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On 22/06/2012, Jon Samuels wrote:

> It isn't an easy question to answer as to which was better at RCA,
> tape or disc. In 1949 recordings, I never found both a metal part and
> a tape for the same matrix. Some were missing both, and only existed
> in tape dubs. The 1949 and 1950 metal parts did not have the tell-tale
> sign of starting up surface noise at the beginning of the disc, which
> would indicate a dub, but that's not in and of itself absolute proof
> that they not dubs from tape. Most 1949 recordings, tape or disc, did
> not have particularly good sound. Sound in 1950 was better on both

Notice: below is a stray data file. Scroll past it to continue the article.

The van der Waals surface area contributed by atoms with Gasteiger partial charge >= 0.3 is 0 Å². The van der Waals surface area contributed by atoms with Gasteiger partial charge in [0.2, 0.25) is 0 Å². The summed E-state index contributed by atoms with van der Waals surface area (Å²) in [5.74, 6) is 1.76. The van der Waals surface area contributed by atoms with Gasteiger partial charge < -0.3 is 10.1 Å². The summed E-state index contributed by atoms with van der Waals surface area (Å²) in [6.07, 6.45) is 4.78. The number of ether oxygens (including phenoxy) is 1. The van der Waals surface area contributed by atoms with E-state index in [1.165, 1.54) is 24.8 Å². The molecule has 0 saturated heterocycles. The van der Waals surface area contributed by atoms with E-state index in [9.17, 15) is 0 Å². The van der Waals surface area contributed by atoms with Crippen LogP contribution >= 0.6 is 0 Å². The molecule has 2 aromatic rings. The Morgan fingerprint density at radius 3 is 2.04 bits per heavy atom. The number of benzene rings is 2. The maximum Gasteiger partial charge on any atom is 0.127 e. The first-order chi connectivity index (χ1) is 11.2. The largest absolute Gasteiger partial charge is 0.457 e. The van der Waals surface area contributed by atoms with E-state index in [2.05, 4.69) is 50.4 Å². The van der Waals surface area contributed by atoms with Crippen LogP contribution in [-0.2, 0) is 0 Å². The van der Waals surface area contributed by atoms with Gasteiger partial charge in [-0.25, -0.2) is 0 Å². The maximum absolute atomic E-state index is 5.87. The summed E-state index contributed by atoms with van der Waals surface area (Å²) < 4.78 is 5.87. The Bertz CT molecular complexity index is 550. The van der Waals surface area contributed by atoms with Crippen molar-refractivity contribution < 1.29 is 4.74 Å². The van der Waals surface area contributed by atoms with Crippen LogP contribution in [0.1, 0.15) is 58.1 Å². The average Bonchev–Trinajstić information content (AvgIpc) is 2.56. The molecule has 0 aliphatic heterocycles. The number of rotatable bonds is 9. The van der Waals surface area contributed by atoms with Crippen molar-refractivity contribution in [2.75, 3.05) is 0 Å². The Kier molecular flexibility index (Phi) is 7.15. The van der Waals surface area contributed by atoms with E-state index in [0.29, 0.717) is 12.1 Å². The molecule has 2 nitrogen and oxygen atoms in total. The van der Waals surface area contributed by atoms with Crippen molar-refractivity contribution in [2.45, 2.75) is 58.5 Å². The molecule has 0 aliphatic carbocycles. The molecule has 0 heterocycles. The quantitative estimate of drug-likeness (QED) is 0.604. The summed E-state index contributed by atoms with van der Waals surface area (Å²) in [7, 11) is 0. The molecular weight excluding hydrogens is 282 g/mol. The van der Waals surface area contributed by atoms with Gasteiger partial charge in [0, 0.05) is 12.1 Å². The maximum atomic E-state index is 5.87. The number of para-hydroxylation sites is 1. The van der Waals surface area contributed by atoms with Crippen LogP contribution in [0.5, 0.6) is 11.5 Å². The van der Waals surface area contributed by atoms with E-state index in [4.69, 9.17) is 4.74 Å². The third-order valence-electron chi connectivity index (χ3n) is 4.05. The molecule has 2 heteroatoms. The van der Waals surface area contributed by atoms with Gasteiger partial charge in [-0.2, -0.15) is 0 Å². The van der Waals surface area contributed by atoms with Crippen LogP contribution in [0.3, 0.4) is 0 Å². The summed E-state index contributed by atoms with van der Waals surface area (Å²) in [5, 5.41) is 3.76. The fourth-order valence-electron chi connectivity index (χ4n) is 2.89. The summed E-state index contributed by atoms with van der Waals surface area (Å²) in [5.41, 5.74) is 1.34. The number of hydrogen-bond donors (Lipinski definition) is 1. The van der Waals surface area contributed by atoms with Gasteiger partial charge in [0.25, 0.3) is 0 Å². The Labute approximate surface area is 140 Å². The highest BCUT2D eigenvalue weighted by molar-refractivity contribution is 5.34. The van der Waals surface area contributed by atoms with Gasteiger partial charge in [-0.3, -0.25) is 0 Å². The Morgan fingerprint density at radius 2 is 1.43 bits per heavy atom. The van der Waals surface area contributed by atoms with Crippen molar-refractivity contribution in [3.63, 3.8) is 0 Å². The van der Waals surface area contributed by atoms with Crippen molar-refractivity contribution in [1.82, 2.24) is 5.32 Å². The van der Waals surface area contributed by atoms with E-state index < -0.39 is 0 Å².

> tape and discs. If I were to hazard a guess, I'd say that the 1949
> disc recordings were not dubbed from tape, but that the 1950 disc
> recordings were. As far as comparing 1950 tapes to 1947 metals (the
> last known year for recording only onto disc), I'd say the tape sound
> is marginally better. Some 1947 metals have fantastic sound, but the
> 1950 tapes are more uniformly good. And tape sound
> improved from 1950 through 1953 (when RCA starting recording
> binaurally).
> 
> As a tangentially related point, when RCA made simultaneous lacquer
> and wax disc recordings (which was not done uniformly at RCA like it
> was done at Columbia), the lacquer discs are noticeably sonically
> superior.
> 
Interesting. Thanks.

Regards
-- 
Don Cox
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